Don’t Let TV Become Your Relationship’s Third Wheel
There's nothing in this world quite like the bond between a man and a woman in love. Although a close second might be the bond between a man and a woman and their Netflix account once love becomes a committed relationship. Call it the triangle of domesticity if you will, but the truth of the matter is that you can practically set your watch to that point in every relationship when TV becomes the official third wheel.
It generally starts off with a quiet Sunday night on the couch in front of Downton Abby. Then suddenly a soft addiction erupts over the newest season of The Bachelor. Before you know it you've cut all social ties in order to stay in on Friday nights binge watching third-rate Dutch television on Hulu Plus. Appointment TV becomes clear my calendar, stock the fridge, and unplug the phone TV. Needless to say, this is probably not the greatest way to spend the early years of your domestic union.
Now, I totally get that one of the highlights of a committed relationship is no longer having to pretend you enjoy noisy, crowded clubs and bars anymore. But with TV, what starts off as a nice quiet alternative to an overly chaotic social life often becomes the glowing rectangular albatross hanging around the neck of your relationship. Not only do you start ignorimg the world outside, you also start ignoring each other. You might scoff at the possibility of this, but according to Nielsen, the average American watches 5 hours a day of TV. Add that to a 9-hour workday, plus 6 or 7 hours a day for sleep, and suddenly that person you used to be head-over-heels in love is nothing more than a roommate who helps defray the cost of your cable bill.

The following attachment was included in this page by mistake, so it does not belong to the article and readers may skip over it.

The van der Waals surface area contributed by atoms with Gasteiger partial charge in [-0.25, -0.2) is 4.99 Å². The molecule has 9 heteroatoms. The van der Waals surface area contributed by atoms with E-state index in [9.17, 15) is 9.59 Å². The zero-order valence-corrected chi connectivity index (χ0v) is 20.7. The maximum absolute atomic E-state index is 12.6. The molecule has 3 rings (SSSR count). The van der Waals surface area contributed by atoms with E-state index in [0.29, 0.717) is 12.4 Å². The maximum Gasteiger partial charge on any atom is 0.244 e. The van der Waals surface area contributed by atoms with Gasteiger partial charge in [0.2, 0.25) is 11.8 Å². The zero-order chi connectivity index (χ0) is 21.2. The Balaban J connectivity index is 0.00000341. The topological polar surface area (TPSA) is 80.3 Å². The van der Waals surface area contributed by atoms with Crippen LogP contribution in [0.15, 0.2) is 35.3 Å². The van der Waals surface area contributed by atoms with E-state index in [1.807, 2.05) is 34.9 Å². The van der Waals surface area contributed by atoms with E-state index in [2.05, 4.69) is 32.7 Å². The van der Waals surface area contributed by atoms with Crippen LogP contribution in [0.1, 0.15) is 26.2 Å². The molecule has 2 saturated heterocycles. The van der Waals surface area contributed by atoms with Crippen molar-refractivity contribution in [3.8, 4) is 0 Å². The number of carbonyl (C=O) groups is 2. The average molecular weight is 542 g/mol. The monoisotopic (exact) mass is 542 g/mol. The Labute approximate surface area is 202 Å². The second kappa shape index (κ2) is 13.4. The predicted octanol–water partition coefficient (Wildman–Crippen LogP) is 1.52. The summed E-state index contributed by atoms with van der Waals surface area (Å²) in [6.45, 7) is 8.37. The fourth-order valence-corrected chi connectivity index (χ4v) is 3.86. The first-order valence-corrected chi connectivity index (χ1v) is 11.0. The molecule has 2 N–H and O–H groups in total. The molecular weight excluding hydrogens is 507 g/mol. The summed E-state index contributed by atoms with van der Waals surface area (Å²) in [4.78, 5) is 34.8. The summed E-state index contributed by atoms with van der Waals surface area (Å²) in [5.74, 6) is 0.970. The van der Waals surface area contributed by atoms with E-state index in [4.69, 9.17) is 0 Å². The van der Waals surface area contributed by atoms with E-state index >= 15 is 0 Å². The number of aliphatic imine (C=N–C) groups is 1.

Trust me, if my grandparents are anything to go by, you'll have more than enough time to sit in front of the TV together when you get old. But for now, especially while you are in the earlier stages of a marriage or a serious relationship, it's important to spend quality time together unmediated by a Kardashian or a flesh-eating zombie. TV should not be an ever-present companion whenever you spend time together. If anything, it should be more like a weird cousin who you only see on holidays and special occasions.
Of course, if you're not sure how to go about weaning yourself from TV, a good trick I've found is to limit yourselves to one or two favorite shows each, and then maybe one show that you both like together. This way you're looking at maybe 4-5 hours of TV a week rather than 4-5 hours of TV a day. But if you find that you just can't reign it in like that, maybe it's a good idea to cut the cord completely and go without TV for a while. Who knows, you might even find that you actually prefer talking to each other instead. Crazier things have happened.